Money, influence, expertise — Mark let it all go when he decided to leave a toxic work situation and embrace the uncertainty of unemployment at age 63. In this episode, he shares the insights he’s gained, including learning to take joy in the small things. He also dives deep into his relationship with the Catholic church and his journey reconciling his faith with his sexuality. Continue reading “Stories From A Village Podcast: Letting Go”

Stories From A Village Podcast: Faith in Action

By Ivy Lamb

Keith was raised Catholic, but drifted away from the church as an adult. But he never lost the commitment to service his parents instilled early on. In this episode, Keith talks about his journey back to Christianity, what drives him to volunteer his time to different causes, and how that volunteer work has deepened his relationships — relationships that became even more meaningful when Keith found himself in need of help and support.

Continue reading “Stories From A Village Podcast: Faith in Action”

Stories From A Village Podcast: Recovering my Faith

By Ivy Lamb 

From childhood through adolescence, Claudia’s Quaker faith was a fundamental part of her life. But as she got older, she lost touch with that part of her identity. In this episode Claudia talks about the process of reclaiming her faith, dealing with the stigma around divorce, working on self-compassion and discovering a new church community. She also reflects on how her Quaker upbringing continues to influence her values and actions.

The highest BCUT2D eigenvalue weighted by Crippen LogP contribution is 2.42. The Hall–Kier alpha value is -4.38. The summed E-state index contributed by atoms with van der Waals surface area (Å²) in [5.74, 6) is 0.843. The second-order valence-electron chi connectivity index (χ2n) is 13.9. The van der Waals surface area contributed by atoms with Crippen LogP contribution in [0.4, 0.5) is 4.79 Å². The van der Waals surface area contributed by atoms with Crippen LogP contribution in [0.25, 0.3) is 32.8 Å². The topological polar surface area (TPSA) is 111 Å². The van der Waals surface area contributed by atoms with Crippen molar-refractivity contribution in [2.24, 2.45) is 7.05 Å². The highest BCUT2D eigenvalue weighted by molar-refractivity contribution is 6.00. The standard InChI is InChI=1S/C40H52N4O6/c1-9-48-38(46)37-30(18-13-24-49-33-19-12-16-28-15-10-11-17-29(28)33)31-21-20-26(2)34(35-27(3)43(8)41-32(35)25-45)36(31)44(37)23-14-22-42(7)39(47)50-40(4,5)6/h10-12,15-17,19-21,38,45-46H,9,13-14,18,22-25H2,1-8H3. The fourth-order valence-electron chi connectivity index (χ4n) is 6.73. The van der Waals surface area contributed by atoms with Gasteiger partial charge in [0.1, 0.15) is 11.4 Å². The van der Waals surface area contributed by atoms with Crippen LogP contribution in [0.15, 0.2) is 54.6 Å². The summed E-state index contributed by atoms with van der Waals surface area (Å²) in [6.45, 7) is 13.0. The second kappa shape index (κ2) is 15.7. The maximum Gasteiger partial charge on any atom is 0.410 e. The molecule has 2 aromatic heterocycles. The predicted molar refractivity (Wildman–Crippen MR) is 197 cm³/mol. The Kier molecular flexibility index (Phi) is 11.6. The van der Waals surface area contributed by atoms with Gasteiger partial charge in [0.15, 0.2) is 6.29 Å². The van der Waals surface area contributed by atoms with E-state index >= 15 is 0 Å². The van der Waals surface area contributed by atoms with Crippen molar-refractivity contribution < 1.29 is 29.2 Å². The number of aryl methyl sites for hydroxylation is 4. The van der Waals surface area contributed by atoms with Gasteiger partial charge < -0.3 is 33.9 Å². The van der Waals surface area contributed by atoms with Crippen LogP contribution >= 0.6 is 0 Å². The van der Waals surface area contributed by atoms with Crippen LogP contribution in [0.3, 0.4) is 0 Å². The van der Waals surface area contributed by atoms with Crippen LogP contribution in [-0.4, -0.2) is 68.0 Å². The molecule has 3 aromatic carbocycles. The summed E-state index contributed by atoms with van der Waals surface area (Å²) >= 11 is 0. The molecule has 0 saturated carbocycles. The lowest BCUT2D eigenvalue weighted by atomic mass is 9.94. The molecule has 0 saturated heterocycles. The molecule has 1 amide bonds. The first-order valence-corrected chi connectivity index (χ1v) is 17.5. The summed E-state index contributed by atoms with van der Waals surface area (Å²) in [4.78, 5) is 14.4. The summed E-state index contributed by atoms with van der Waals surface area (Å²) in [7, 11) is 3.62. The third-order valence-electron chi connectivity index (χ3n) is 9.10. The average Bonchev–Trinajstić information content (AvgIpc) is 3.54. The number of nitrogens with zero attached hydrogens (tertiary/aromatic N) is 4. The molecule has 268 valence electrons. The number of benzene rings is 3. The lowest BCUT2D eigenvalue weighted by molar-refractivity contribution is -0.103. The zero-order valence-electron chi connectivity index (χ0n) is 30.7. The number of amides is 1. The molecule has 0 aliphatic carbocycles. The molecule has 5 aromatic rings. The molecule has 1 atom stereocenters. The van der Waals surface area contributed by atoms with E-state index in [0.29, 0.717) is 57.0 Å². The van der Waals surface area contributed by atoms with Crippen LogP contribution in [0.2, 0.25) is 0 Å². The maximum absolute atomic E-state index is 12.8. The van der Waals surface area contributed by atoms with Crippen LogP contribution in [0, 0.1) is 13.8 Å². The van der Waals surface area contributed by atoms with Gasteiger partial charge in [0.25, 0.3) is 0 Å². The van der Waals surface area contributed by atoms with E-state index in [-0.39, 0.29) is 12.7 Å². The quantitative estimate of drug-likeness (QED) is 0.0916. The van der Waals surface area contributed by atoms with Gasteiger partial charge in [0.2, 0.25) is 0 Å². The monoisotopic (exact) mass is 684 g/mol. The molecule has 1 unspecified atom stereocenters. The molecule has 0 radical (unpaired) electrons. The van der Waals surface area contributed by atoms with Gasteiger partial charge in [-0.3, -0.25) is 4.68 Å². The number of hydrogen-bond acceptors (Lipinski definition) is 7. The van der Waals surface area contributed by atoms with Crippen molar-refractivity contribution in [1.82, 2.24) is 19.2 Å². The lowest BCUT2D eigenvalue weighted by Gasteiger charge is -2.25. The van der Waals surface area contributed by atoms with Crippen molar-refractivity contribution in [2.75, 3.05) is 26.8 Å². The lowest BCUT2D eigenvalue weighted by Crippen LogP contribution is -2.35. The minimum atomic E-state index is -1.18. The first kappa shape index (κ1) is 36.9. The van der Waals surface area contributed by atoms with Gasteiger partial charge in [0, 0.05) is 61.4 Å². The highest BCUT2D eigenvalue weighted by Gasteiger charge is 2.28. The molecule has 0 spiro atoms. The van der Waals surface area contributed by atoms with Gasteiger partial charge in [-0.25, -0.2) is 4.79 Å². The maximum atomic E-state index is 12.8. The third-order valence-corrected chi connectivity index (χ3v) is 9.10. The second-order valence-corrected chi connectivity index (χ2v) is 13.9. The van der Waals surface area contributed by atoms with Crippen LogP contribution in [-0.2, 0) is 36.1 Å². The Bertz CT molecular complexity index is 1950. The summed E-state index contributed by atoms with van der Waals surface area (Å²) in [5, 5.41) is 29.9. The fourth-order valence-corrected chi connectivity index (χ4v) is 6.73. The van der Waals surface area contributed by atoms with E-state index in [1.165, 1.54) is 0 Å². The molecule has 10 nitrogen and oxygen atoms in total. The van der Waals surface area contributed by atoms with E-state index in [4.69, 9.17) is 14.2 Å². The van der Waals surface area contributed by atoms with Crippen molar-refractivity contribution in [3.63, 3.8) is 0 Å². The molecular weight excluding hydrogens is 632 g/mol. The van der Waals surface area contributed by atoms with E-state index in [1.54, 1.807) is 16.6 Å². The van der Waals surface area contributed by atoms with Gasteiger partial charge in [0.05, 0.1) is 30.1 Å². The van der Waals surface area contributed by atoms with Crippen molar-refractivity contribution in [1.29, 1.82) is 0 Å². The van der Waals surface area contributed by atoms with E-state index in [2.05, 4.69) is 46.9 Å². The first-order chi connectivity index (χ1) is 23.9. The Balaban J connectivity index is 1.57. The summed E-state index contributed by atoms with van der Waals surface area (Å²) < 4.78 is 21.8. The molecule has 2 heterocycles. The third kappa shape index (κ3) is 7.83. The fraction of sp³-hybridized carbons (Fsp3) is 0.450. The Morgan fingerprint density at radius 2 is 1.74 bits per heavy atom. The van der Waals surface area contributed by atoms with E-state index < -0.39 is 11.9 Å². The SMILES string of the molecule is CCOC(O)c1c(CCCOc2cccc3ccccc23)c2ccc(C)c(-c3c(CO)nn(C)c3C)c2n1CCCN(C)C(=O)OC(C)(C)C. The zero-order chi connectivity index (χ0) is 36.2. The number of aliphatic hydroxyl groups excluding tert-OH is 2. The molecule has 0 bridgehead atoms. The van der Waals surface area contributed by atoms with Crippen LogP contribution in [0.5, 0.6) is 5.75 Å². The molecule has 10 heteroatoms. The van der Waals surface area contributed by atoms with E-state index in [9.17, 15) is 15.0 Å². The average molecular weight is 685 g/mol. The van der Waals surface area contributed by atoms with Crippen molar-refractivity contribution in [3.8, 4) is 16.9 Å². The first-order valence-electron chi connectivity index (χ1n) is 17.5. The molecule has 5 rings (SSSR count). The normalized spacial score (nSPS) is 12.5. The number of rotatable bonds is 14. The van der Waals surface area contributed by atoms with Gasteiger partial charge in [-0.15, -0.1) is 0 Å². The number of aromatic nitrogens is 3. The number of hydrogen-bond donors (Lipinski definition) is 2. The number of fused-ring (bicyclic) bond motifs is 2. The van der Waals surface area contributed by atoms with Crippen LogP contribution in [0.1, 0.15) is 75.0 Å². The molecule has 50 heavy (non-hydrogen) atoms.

Continue reading “Stories From A Village Podcast: Recovering my Faith”

Stories From A Village Podcast: Finding Hope In The Trenches of Life

By Ivy Lamb

Chris is a father, an artist, a business owner and a Christian — but he’s not likely to tell you about it. For Chris, being Christian is more about how you treat people than anything else. In this episode, he shares his journey in and out of church, dealing with the death of his parents, and his decision to embrace sobriety. Continue reading “Stories From A Village Podcast: Finding Hope In The Trenches of Life”

Stories From A Village Podcast: You’re Not Broken

By Ivy Lamb

Tamasha grew up in a former coal-mining town in Virginia with her deeply religious grandmother. She knew she wanted her life to be different than what she saw around her in her childhood, and she succeeded in realizing her vision for her life. But everything, including her faith, came crashing down when she started struggling with her mental health. In this episode, she shares openly about how her faith has shaped her life choices, her parenting, and her experiences with her mental health.

Continue reading “Stories From A Village Podcast: You’re Not Broken”

Stories From A Village Podcast: How a Straight, 50-something Southern Baptist Came to Affirm LGBTQ Christians

By Ivy Lamb

Steve spent most of his life in what he now describes as a state of spiritual apathy toward LGBTQ Christians. In this episode, he recounts the journey that took him from a traditional Southern Baptist view of homosexuality to feeling called to stand with and fully affirm LGBTQ Christians. Steve’s story shows how that shift can be grounded in compassion, experience and a close reading of the Bible.

Continue reading “Stories From A Village Podcast: How a Straight, 50-something Southern Baptist Came to Affirm LGBTQ Christians”

On The Table: That Bible Story You Always Ignored…Until You Saw Yourself In It

By Steve Flowers & Jordan Flowers